Sen. Bob Menendez, D-N.J., on Thursday pleaded not guilty to federal corruption charges. Photo by Kevin Dietsch/UPI | License Photo
NEWARK, N.J., April 2 (UPI) -- U.S. Sen. Robert Menendez, D-N.J., pleaded not guilty to federal corruption charges in a Newark court Thursday.
Menendez entered the not guilty plea on each of 14 counts he faces, including conspiracy to commit bribery and honest services fraud. The indictment came about earlier this week after a two-year investigation by the FBI.
The senator allegedly received gifts and donations from his friend, ophthalmologist Dr. Salomon Melgen, in exchange for allegedly advocating on Melgen's behalf when the doctor was accused of overbilling Medicare.
Melgen, who was charged with bribery, was also in court Thursday. He too pleaded not guilty to the charges.
"Let me be very clear, very clear. I have always conducted myself appropriately and in accordance with the law," Menendez said in a news conference last month about the pending indictment. "Every action that I or my office have taken for the last 23 years I have been privileged to be in the United States Congress has been based on pursuing the best policies for the people of New Jersey, and of this entire country.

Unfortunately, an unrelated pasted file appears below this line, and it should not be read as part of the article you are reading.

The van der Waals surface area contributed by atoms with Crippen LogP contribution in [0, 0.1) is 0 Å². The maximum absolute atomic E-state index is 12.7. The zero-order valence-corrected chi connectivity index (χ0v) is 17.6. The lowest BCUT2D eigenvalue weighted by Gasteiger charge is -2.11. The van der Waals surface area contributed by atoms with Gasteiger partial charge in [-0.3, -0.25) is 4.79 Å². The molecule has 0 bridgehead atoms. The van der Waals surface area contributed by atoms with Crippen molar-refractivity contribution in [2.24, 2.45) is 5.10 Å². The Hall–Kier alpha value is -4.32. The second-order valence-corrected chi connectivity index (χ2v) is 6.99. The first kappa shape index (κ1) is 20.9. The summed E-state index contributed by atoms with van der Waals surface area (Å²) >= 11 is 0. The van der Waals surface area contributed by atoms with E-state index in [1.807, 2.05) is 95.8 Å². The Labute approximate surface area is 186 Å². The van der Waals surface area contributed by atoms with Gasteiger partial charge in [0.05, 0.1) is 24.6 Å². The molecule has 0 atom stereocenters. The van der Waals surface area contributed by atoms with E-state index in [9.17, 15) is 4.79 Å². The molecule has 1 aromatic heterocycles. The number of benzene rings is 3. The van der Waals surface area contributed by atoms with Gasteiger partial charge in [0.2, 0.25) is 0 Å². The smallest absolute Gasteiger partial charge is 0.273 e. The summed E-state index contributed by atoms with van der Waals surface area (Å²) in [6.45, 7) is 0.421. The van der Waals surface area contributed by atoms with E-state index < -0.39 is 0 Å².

"Anyone who knows me knows that I fight for the things that I believe are important," he continued. "I have always worked to keep New Jersey families safe, keep our ports secure, and keep the promises we made after September 11th to keep our first responders fully equipped and staffed. There may be no member of Congress that fought harder than I did to get the 9/11 Commission's recommendations into public law. So I fight for these issues and for the people of our country every single day."
The New Jersey Democrat followed that by saying, "That's who I am. And I am not going anywhere."
Menendez is also under investigation for allegedly advocating for Melgen's Dominican Republic government contract for port screening equipment.
Melgen donated $700,000 to Democratic senators -- including Menendez -- in 2012. Menendez also flew multiple times to the Dominican Republic as a guest of Melgen's in 2010. The senator reimbursed Melgen $58,000 for the flights after the federal corruption investigation became public in 2013.
In addition to potential criminal charges, the two-term senator also now finds himself facing calls to resign from the office he has held since January 2006.
American Commitment, a grassroots free-market group, has launched a website and started a petition asking for Menendez's resignation.
Menendez is the first U.S. senator to be indicted on criminal charges since Sen. Ted Stevens seven years ago.
Menendez was released on his own recognizance but was required to surrender his personal passport. He is permitted to travel internationally using his Senate passport, though.
A tentative trial date was set for July 13.
Doug G. Ware contributed to this report.